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Know the West

Heard around the West



Every time you turn around, the members of some worthy organization are shedding their clothes to pose nude for a calendar. The fun is in the photography, because while the librarians or firefighters may be naked, they are always strategically hidden behind some fire hose, book or fence. In Carmel, Calif., a group called the Fire Belles was immensely pleased when its calendar in-the-buff raised more than $40,000 for firefighters. But the women were nonplussed when the city by the sea refused the cash. Officials said the calendar might "offend sensibilities and expose the city to costly sexual harassment lawsuits," reports the San Francisco Chronicle. Calendar girl Paula Weber, at 85 the oldest Fire Belle, said this made her feel belittled and insulted "by the people responsible for bringing down a good cause and good people."


Wildlife biologists have come up with a new job for dogs: sniffing out threatened and endangered species. Researchers from the University of Nevada knew that dogs can find the scat of many animals; now they’ve found that trained dogs are 90 percent accurate at detecting slow-moving threatened desert tortoises, even from 200 feet away. The Land Letter says dogs might one day help save hundreds of the ever-fewer tortoises, particularly if the animals have to be moved to avoid military maneuvers in the Mojave Desert.


A blonde bombshell with a big smile is urgently being sought by the brand-new Atomic Testing Museum in Las Vegas. Back in 1957, Lee Merlin posed for a photographer in a bathing suit flocked with fluffy white balls, and her image was reproduced widely as "Miss Atomic Bomb." She’s become a piece of our popular culture," says scientist Robert Friedrichs, who has spent the last six months searching for the model. He wants to show her how "iconic" the photo has become, he says, and would also like to invite her to speak at the museum, developed by the National Nuclear Security Administration. Merlin’s image has come to symbolize the ignorant days of nuclear testing, when cocktails around the pool were scheduled for the spectacle of bombs going off, only 65 miles from Las Vegas. According to 78-year-old Carolyn MacMullen, a fellow dancer at the Sands Hotel, Merlin was quiet, had a dry sense of humor and was "very bookish," reports the Los Angeles Times. But the two have lost touch. As for how Merlin came to lend her sexy yet wholesome image to something so deadly as a nuclear explosion, retired photographer Don English recalls that he just needed a change from the real thing: "We were shooting so many atom bombs, we tried to do anything that was a little bit different."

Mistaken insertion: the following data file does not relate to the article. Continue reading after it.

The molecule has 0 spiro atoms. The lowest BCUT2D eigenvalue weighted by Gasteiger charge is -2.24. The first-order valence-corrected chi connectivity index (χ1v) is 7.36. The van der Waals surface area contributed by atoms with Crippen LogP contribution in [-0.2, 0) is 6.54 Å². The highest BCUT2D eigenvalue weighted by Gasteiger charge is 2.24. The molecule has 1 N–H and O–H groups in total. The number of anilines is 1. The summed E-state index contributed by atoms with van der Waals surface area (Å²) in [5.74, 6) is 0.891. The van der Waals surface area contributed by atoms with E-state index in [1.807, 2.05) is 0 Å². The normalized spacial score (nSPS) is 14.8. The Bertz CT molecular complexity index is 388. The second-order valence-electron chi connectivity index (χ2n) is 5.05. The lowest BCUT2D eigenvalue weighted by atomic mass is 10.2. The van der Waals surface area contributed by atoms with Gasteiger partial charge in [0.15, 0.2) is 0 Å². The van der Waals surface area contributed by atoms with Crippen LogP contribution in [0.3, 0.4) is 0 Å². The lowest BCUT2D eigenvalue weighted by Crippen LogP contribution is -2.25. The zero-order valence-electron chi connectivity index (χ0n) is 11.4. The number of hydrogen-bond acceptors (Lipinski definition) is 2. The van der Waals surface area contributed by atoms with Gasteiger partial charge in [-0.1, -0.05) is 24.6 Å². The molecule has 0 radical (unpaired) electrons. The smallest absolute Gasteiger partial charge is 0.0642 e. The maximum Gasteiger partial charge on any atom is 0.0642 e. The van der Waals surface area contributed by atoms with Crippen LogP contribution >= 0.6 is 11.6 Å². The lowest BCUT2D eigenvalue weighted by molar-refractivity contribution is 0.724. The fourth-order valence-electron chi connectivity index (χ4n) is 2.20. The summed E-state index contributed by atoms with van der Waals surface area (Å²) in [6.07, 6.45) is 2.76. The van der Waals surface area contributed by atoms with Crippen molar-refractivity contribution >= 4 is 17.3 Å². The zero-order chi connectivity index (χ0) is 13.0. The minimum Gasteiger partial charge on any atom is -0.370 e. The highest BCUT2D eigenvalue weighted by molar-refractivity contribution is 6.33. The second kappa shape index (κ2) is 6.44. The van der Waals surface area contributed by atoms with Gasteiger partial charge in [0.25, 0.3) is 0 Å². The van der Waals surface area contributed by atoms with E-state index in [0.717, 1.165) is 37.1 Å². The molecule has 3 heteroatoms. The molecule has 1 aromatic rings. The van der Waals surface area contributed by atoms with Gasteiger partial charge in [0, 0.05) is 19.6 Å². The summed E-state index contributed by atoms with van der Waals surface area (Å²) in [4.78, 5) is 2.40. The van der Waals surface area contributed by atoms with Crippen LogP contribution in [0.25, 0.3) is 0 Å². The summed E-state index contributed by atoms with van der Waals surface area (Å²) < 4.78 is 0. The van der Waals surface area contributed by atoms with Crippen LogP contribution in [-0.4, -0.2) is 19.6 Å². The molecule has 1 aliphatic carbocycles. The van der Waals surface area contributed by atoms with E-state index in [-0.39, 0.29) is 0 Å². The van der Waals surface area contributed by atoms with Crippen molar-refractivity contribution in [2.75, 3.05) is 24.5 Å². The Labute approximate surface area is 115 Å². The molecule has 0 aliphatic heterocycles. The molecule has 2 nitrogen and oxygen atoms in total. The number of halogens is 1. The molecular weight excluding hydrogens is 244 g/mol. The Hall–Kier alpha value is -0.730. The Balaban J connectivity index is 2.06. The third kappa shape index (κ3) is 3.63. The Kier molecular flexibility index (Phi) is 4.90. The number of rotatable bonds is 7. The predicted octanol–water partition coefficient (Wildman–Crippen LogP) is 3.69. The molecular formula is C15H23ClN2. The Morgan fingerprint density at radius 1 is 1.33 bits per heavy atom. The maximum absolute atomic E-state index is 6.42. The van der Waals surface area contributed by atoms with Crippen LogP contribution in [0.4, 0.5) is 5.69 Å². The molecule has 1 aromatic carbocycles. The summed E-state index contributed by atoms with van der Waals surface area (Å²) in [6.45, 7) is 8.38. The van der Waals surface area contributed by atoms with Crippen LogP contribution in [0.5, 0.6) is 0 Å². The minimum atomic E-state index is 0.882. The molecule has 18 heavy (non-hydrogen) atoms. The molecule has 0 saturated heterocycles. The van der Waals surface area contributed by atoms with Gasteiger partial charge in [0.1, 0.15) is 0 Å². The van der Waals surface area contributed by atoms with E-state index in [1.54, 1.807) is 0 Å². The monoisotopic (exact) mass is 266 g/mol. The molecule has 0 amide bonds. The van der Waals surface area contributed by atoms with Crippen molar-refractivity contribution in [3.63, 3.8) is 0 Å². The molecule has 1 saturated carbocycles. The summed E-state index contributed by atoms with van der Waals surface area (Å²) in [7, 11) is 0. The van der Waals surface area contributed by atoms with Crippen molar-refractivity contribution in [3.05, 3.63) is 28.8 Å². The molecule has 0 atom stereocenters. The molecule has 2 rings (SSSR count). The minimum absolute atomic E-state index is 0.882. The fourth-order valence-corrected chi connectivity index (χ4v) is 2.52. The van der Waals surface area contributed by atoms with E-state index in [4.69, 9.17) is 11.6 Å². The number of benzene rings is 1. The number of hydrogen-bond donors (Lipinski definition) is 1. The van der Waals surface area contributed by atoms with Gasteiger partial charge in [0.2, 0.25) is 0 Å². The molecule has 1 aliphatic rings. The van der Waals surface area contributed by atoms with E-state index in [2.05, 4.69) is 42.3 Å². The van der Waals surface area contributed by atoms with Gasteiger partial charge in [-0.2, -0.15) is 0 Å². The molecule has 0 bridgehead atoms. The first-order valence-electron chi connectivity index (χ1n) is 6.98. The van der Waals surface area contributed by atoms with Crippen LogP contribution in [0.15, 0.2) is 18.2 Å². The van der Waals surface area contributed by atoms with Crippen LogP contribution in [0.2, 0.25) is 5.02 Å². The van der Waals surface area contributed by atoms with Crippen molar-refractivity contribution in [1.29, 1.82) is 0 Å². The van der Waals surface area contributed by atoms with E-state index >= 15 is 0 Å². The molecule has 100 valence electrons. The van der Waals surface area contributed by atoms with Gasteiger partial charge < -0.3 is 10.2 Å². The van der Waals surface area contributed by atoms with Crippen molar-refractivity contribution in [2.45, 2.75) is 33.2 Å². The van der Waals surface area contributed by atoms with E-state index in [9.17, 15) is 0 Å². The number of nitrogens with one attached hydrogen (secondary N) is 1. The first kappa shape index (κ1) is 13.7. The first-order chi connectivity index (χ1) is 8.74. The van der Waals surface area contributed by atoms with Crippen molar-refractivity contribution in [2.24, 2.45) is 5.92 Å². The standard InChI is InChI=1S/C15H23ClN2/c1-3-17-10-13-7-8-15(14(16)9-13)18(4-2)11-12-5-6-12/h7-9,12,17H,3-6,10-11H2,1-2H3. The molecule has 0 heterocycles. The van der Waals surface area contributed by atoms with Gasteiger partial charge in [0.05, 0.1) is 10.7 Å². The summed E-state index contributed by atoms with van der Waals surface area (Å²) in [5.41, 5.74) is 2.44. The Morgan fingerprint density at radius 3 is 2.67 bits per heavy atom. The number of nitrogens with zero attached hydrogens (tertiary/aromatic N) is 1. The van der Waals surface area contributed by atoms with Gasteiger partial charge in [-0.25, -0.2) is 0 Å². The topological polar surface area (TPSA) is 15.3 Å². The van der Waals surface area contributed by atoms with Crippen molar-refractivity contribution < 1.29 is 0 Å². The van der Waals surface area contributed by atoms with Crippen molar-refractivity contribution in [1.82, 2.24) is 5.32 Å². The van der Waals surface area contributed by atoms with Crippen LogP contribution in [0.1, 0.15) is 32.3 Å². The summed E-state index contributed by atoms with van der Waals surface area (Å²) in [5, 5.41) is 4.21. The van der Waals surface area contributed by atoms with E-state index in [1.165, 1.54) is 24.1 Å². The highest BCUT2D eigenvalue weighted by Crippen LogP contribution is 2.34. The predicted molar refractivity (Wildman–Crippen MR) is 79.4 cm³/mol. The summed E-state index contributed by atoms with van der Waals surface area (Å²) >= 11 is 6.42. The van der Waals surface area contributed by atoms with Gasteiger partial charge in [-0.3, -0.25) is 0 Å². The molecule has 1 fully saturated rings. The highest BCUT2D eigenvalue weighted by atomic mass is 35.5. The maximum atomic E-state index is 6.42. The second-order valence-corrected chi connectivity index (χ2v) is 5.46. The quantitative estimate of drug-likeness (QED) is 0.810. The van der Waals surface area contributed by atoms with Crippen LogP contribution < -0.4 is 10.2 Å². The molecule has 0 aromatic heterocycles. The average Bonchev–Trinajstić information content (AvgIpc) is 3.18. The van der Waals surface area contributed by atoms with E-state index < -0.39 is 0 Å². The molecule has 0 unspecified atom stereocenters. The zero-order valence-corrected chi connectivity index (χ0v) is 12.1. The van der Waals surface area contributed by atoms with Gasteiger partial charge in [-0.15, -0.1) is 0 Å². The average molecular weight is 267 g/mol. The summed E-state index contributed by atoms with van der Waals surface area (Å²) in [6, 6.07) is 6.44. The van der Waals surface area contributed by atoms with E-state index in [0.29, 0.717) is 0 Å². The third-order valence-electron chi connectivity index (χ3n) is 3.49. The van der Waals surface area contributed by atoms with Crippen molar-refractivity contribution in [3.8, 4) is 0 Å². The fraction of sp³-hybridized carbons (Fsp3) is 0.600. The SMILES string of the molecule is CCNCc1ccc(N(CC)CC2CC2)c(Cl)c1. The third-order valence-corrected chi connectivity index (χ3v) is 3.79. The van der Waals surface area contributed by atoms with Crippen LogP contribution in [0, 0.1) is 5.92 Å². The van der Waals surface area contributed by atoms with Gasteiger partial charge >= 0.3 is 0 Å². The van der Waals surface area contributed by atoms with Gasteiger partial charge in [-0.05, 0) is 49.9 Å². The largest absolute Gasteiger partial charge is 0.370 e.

Gwen Petersen of Big Timber, Mont., creates greeting cardsfor her "Wild Woman Productions" company, and she’s also developing a newspaper column called "The Bitchin’ Post," which spurred her to attend the 21st Annual National Cowboy Poetry Gathering recently in Elko, Nev. It’s a great conclave of Westerners, she reports, but some good performances could also be seen at the Elko airport. She watched cowboys going through security snake off their big-buckled rodeo belts, hop around on one foot while removing their boots, and fish out metal "snoose" cans from tight back pockets. Petersen said the men looked like a herd of skittish cattle as they filled up plastic dish pans with their gear. She laughed out loud until a loud clanging told her she’d flunked the security gate. Petersen then was "wanded" and her bionic knee replacement identified before she was free to fly. Once again, she reports, she’d rendered another airport "safe from threat of terrorism by disrobing in public."


"Stealth tower" is the new moniker for any cell phone tower designed to (almost) blend into the scenery. The Southwest may boast or cringe about its cell phone saguaros, but in the Colorado Springs area, the Independent photographed a farrago of ingenious fakes: ponderosa pine trees, church bell towers, stadium lights, a smokestack, a lighthouse in a city hundreds of miles from the sea, fatter-than-usual flagpoles, artworks of dubious quality, crosses, and — perhaps the most creative — a mining head frame from 1903, recently restored with the addition of cell phone transmitters inside.

Betsy Marston is editor of Writers on the Range, a service of High Country News in Paonia, Colorado. Tips of Western oddities are always appreciated and often shared in the column, Heard around the West.